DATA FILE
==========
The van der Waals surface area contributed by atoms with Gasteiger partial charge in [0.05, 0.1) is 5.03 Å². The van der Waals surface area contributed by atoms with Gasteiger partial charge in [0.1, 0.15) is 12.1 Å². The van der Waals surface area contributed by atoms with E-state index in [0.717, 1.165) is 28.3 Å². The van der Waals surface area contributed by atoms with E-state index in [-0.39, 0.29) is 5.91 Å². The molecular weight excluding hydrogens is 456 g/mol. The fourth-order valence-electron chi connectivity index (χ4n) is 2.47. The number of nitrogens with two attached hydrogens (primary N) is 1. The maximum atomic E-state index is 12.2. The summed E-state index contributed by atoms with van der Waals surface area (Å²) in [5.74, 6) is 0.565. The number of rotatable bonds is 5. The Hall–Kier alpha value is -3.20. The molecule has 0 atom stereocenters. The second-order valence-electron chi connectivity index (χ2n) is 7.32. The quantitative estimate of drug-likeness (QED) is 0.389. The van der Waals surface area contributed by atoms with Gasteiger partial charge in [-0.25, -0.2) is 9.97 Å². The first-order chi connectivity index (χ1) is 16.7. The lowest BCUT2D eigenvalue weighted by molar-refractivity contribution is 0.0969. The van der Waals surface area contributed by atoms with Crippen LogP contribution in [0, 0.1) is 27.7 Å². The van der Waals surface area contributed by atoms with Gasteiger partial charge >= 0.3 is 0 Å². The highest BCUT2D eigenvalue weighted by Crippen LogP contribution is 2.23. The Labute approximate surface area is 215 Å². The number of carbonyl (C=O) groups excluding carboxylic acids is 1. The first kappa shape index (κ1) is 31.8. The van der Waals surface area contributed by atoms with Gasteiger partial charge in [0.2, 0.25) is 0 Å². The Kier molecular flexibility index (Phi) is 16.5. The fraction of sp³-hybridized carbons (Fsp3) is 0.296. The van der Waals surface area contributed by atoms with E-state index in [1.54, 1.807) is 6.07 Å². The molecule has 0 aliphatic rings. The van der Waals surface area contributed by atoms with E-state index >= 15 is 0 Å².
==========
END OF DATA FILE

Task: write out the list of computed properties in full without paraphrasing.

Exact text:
The van der Waals surface area contributed by atoms with Gasteiger partial charge in [0.05, 0.1) is 5.03 Å². The van der Waals surface area contributed by atoms with Gasteiger partial charge in [0.1, 0.15) is 12.1 Å². The van der Waals surface area contributed by atoms with E-state index in [0.717, 1.165) is 28.3 Å². The van der Waals surface area contributed by atoms with E-state index in [-0.39, 0.29) is 5.91 Å². The molecular weight excluding hydrogens is 456 g/mol. The fourth-order valence-electron chi connectivity index (χ4n) is 2.47. The number of nitrogens with two attached hydrogens (primary N) is 1. The maximum atomic E-state index is 12.2. The summed E-state index contributed by atoms with van der Waals surface area (Å²) in [5.74, 6) is 0.565. The number of rotatable bonds is 5. The Hall–Kier alpha value is -3.20. The molecule has 0 atom stereocenters. The second-order valence-electron chi connectivity index (χ2n) is 7.32. The quantitative estimate of drug-likeness (QED) is 0.389. The van der Waals surface area contributed by atoms with Gasteiger partial charge in [-0.25, -0.2) is 9.97 Å². The first-order chi connectivity index (χ1) is 16.7. The lowest BCUT2D eigenvalue weighted by molar-refractivity contribution is 0.0969. The van der Waals surface area contributed by atoms with Crippen LogP contribution in [0, 0.1) is 27.7 Å². The van der Waals surface area contributed by atoms with Gasteiger partial charge >= 0.3 is 0 Å². The highest BCUT2D eigenvalue weighted by Crippen LogP contribution is 2.23. The Labute approximate surface area is 215 Å². The number of carbonyl (C=O) groups excluding carboxylic acids is 1. The first kappa shape index (κ1) is 31.8. The van der Waals surface area contributed by atoms with Gasteiger partial charge in [0.2, 0.25) is 0 Å². The Kier molecular flexibility index (Phi) is 16.5. The fraction of sp³-hybridized carbons (Fsp3) is 0.296. The van der Waals surface area contributed by atoms with E-state index in [1.54, 1.807) is 6.07 Å². The molecule has 0 aliphatic rings. The van der Waals surface area contributed by atoms with E-state index >= 15 is 0 Å².